28 Facts About San Diego Padres


San Diego Padres are an American professional baseball team based in San Diego.

FactSnippet No. 1,870,760

The Padres compete in Major League Baseball as a member club of the National League West division.

FactSnippet No. 1,870,761

The San Diego Padres are one of two Major League Baseball teams in California to originate from the state; the Athletics were originally from Philadelphia, and the Dodgers and Giants are originally from two New York City boroughs—Brooklyn and Manhattan, respectively.

FactSnippet No. 1,870,762

The San Diego Padres are the only team in California not to have won a World Series.

FactSnippet No. 1,870,763

In 1969, the San Diego Padres joined the ranks of Major League Baseball as one of four new expansion teams, along with the Montreal Expos, the Kansas City Royals, and the Seattle Pilots.

FactSnippet No. 1,870,764

The San Diego Padres' main draw during the 1980s and 1990s was hall of famer Tony Gwynn, who won eight league batting titles.

FactSnippet No. 1,870,765

Until 2021, the San Diego Padres were the last team in MLB that had yet to throw a no-hitter.

FactSnippet No. 1,870,766

From 1969 to 1993, the San Diego Padres held spring training in Yuma, Arizona at Desert Sun Stadium.

FactSnippet No. 1,870,767

The San Diego Padres broke out a new brown cap, complete with a gold front panel and a brown "SD", which would remain for the next several years.

FactSnippet No. 1,870,768

In 1984, the San Diego Padres added the initials "RAK" on the left sleeve in honor of Ray Kroc.

FactSnippet No. 1,870,769

In 1985, the San Diego Padres switched to using a script-like logo in which San Diego Padres was written sloped up.

FactSnippet No. 1,870,770

The logo only lasted one year, as the San Diego Padres changed their logo for the third time in three years, again by switching colors of the ring.

FactSnippet No. 1,870,771

San Diego Padres unveiled a navy blue alternate uniform in 1997, featuring the team name in front written in navy blue with orange drop shadows.

FactSnippet No. 1,870,772

Logo was completely changed when the team changed stadiums between the 2003 and 2004 seasons, with the new logo looking similar to home plate with San Diego written in sand font at the top right corner and the Padres new script written completely across the center.

FactSnippet No. 1,870,773

The Padres continued to wear their primary navy cap at home, while on the road they went with a second navy cap with "SD" in sand.

FactSnippet No. 1,870,774

In 2022, the San Diego Padres joined 13 other teams in wearing Nike's "City Connect" uniforms.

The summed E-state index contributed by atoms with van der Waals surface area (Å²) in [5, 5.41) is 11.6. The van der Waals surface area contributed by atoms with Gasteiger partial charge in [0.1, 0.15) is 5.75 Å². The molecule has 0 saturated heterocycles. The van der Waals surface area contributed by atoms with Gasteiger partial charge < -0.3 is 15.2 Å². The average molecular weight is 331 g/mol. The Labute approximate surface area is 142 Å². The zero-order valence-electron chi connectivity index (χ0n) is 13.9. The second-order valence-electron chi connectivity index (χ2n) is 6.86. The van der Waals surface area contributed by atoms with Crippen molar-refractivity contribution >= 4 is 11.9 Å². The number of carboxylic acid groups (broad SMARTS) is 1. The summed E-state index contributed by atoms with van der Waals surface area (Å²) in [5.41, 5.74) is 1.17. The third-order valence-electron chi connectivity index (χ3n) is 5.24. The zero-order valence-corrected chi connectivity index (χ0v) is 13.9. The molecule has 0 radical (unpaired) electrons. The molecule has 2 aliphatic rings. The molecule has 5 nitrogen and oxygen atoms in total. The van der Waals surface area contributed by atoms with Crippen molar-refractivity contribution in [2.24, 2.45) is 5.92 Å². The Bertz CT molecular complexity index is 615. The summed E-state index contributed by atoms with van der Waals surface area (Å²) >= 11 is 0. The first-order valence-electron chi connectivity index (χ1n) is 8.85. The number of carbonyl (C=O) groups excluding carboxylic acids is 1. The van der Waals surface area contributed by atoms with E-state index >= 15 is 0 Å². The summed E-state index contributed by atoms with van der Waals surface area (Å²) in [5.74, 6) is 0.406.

FactSnippet No. 1,870,775

In 1996, the San Diego Padres became the first national sports team to have an annual military appreciation event.

FactSnippet No. 1,870,776

In 2000, the San Diego Padres began wearing a camouflage jersey to honor the military.

FactSnippet No. 1,870,777

For 2011, the San Diego Padres changed the camouflage design to a more modern "digital" design, using the MARPAT design after receiving permission from then-Commandant James Conway, and dropped the green from the lettering and logo of the jersey.

FactSnippet No. 1,870,778

For 2016, to coincide with hosting the 2016 Major League Baseball All-Star Game, the San Diego Padres changed the camouflage jersey ; this time to navy blue this design was only worn for one season as for 2017, the San Diego Padres switched the camouflage jersey to Marine, which was used through 2019.

FactSnippet No. 1,870,779

For 2020, the Padres will begin using two different camouflage jersey colors: green and sand-olive, both with the current Padres wordmark.

FactSnippet No. 1,870,780

Now, every Sunday home game the San Diego Padres play is "Military Sunday", where they wear their camouflage uniforms instead of their normal brown-and-yellow uniforms.

FactSnippet No. 1,870,781

San Diego Padres are one of two teams in the National League West that have never won the World Series, though they have made and lost both appearances as the National League Pennant winner in both 1984 and 1998 respectively.

FactSnippet No. 1,870,782

San Diego Padres were first portrayed in the 1979 NBC made-for-TV film The Kid from Left Field, starring Gary Coleman as Jackie Robinson "JR " Cooper, a youngster who is passionate about baseball, and puts his knowledge to good use when he becomes the manager of the Padres and helps lead them to the World Series.

FactSnippet No. 1,870,783

In 2016, the San Diego Padres were portrayed in the one-season Fox television series Pitch, starring Kylie Bunbury as Ginny Baker, the first female to play in Major League Baseball.

FactSnippet No. 1,870,784

San Diego Padres established The Padres Scholars program, the first of its kind among professional sports.

FactSnippet No. 1,870,785

Originally each San Diego Padres scholar was selected as a seventh-grader and received a $5,000 scholarship after graduation from high school to go towards higher education.

FactSnippet No. 1,870,786

San Diego Padres are the sponsors of and heavily involved in most aspects of the Sports Business Management MBA degree program offered in conjunction with San Diego State University's College of Business Administration.

FactSnippet No. 1,870,787